topbanner_forum
  *

avatar image

Welcome, Guest. Please login or register.
Did you miss your activation email?

Login with username, password and session length
  • Saturday September 25, 2021, 5:10 am
  • Proudly celebrating 15+ years online.
  • Donate now to become a lifetime supporting member of the site and get a non-expiring license key for all of our programs.
  • donate

Author Topic: ProtonMail deletes "we don't log your IP" after French activist arrested  (Read 2167 times)

Edvard

  • Coding Snacks Author
  • Charter Honorary Member
  • Joined in 2005
  • ***
  • Posts: 3,008
    • View Profile
    • Donate to Member
https://www.theregis...r_ip_address_police/
Cops can read SMTP spec too, y'know...
Encrypted email service ProtonMail has become embroiled in a minor scandal after responding to a legal request to hand over to Swiss police a user's IP address and details of the devices he used to access his mailbox – resulting in the netizen's arrest.

Their website prior to this event stated: "No personal information is required to create your secure email account. By default, we do not keep any IP logs which can be linked to your anonymous email account. Your privacy comes first."  Apparently, that wasn't quite correct.  They have changed that statement to something a bit more vague.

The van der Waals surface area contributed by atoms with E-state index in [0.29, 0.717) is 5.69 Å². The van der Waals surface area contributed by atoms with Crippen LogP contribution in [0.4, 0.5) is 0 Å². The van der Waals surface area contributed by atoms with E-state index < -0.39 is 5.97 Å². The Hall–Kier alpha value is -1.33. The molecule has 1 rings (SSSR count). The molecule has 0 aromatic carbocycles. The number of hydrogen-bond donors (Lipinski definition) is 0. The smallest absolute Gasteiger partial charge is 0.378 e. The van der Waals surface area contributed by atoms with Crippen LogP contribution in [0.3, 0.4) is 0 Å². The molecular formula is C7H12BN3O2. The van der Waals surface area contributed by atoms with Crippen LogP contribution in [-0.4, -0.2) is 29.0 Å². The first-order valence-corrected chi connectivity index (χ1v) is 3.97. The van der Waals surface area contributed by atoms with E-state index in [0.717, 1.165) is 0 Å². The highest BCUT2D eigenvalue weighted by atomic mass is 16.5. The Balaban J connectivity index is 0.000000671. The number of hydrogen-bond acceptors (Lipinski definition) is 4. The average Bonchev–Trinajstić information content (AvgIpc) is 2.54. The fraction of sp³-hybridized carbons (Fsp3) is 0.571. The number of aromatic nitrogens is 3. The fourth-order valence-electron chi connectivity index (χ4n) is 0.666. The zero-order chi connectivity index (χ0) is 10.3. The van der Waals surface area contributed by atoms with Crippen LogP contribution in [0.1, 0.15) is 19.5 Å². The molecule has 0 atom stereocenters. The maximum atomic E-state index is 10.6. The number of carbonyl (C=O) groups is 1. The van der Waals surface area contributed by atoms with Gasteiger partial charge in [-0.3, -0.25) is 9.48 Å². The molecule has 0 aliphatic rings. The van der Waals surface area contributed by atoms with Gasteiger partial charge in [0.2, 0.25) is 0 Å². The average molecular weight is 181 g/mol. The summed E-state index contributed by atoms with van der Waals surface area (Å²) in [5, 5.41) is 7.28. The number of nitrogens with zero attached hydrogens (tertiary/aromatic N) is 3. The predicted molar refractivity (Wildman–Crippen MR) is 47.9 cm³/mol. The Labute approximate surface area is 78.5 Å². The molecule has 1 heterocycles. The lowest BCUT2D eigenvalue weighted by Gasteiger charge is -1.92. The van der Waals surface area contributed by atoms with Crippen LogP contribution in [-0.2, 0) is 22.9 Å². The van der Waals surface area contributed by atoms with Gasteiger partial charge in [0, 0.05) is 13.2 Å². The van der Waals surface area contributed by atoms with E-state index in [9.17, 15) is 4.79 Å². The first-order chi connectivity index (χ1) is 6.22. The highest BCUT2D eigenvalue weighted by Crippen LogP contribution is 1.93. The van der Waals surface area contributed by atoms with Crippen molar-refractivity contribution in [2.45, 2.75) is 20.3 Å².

In their defense, they were served with a bona fide legal order from Swiss (not French, though it was vis-a-vis Europol) authorities, which they are legally beholden to.

In this case, Proton received a legally binding order from the Swiss Federal Department of Justice which we are obligated to comply with. There was no possibility to appeal or fight this particular request because an act contrary to Swiss law did in fact take place (and this was also the final determination of the Federal Department of Justice which does a legal review of each case).

The sticky question as to why they were logging access via IP address when their policy explicity stated that was not so is addressed in the comments at the article.  Apparently, they don't log IPs as a matter of course, but at the behest of a court order, they were obligated to do so.

Caveat Emptor.

Found at CodeProject News

Deozaan

  • Charter Member
  • Joined in 2006
  • ***
  • Points: 1
  • Posts: 9,399
    • View Profile
    • Donate to Member
Thanks for sharing this. I was unaware that this had happened.

I have to admit, I skimmed the article (because I was looking for it to state what Swiss law was broken in France) and it didn't seem like it gave much pertinent information. This article from TechCrunch seems like it does a more thorough job:

https://techcrunch.c...y-swiss-authorities/

There, ProtonMail is quoted as seeming to suggest that if the person had been using Tor or a VPN--including ProtonVPN!--their actual IP address would not have been given to the authorities.